Love to see you define yourself in the comments for this post!

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Personal Brands: Be CEO of Something, Anything

Tuesday, February 2nd, 2010

In Sunday’s New York Times, Zynga CEO Mark Pincus describes his method for swelling up his company with CEOs. Yes, he wants a company brimming with CEOs – people who are CEO of a plan, project, or program. On a wall, he tacks up a poster-sized white sheet for each employee – and puts the employee’s name at the top. Then, he gives everyone one week to commit to what they are CEO of, and it has to be “something meaningful” written in bold letters for everyone to see.

You’ve got to feel pretty stupid if your name is up there with nothing below it. And, it happens. Mark just doesn’t want people who don’t own their portion of the enterprise – or are afraid to take risks.

What if you were hired to be a drone?

There are plenty of companies that recruit people because they are followers, have little imagination and want to put in an 8-hour day for 8-hour pay. Personal brands don’t have to long suffer those circumstances if you’re managing your life, work, reputation, output and relationships. But you might use the salary to become your own patron. In other words, keep your day job.

You still can be CEO of whatever ideal venture, book, website, or business you do away from your day job. With your own income funding you, you don’t have chase down venture capitalists and beg for money. You can self-fund. That means keeping your day job because it provides the resources for your new project.

Fail upward

Mark Pincus also likes people who have excelled at something – perhaps athletics – and then FAILED. He’s looking for resiliency – and people who are hungry to get back on top of something big. Hungry people have unmet goals (that’s why they’re hungry). Hungry people exceed their goals because they set a bigger goal each time they see they’re going to make the last one they set.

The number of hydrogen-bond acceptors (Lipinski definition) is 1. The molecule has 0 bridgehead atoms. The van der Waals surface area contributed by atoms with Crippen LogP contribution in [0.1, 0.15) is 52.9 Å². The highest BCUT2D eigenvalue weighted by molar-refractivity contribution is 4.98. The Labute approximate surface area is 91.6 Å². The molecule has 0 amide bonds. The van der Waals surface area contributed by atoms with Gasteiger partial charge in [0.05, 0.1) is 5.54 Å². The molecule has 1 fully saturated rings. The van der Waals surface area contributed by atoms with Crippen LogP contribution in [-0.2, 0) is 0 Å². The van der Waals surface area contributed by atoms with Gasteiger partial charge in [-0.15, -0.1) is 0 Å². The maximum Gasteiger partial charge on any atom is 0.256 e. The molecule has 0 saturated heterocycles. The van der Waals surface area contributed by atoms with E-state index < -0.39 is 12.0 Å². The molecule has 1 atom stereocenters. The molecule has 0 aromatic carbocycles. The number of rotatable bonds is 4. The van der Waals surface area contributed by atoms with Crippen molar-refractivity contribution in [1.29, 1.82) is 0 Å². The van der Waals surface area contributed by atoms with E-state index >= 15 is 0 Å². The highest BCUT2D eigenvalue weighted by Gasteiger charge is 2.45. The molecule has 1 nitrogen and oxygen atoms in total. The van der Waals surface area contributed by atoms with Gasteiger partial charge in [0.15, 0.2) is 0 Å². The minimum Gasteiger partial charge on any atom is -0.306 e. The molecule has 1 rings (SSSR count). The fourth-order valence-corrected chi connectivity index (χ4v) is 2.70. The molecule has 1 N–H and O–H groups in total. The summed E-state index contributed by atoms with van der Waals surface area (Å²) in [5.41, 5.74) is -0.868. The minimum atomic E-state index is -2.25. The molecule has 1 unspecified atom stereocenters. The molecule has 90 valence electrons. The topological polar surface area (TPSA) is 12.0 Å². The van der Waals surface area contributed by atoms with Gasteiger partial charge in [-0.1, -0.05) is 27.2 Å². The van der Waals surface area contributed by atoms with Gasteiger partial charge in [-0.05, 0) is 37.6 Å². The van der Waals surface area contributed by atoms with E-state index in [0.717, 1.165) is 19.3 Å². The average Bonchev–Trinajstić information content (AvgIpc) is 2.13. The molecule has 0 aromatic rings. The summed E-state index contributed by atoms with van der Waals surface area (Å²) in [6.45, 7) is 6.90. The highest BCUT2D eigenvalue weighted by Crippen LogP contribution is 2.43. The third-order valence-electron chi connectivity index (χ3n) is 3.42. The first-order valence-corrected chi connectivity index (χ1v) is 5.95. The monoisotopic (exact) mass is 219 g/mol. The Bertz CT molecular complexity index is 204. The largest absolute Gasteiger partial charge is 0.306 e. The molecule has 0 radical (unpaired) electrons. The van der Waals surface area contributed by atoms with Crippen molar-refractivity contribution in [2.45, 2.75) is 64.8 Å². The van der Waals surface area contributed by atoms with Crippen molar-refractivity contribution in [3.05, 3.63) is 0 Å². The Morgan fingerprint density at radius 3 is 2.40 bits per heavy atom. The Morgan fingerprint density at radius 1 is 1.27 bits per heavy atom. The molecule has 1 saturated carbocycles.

What are you CEO of? Do you have it written down somewhere? Everywhere?

Is someone or something holding you accountable?

Do you have a roadmap, milestones and clear signs laid out to prove you’re succeeding (or not) on the path to your success?

Do you know what EVIDENCE you’ll need to see – not feel – that proves you are making progress?

Do you have alternatives ready if you can’t clear an obstacle with your original plan?

Do you know the people who must say yes, support you, believe in you and provide the resources you need? Are you establishing relationships with them?

Do you have all the skills, experience, judgment, and work ethic you’ll need – or a plan to get them as you go along the road? Just-in-time skill building is perfect, since almost everything is so dynamic, you don’t want to train too early – or too late.

Venture capitalist John Doerr is one of Mark Pincus’ advisors. John has a simple system for keeping you on track with your goals and roadmap. Here’s how you can get started on your CEO status, once you’ve identified exactly what you own.

On Sunday night, you write down your top three priorities along with three measurable outcomes you’ll achieve by week’s end.

It’s put up or shut up time for personal brand builders. Put up that big white piece of paper with your name on it. Jumpstart your progress by filling in these blanks:

I am CEO of:

This week my top three priorities are:

The three measurable outcomes I’ll see this week are: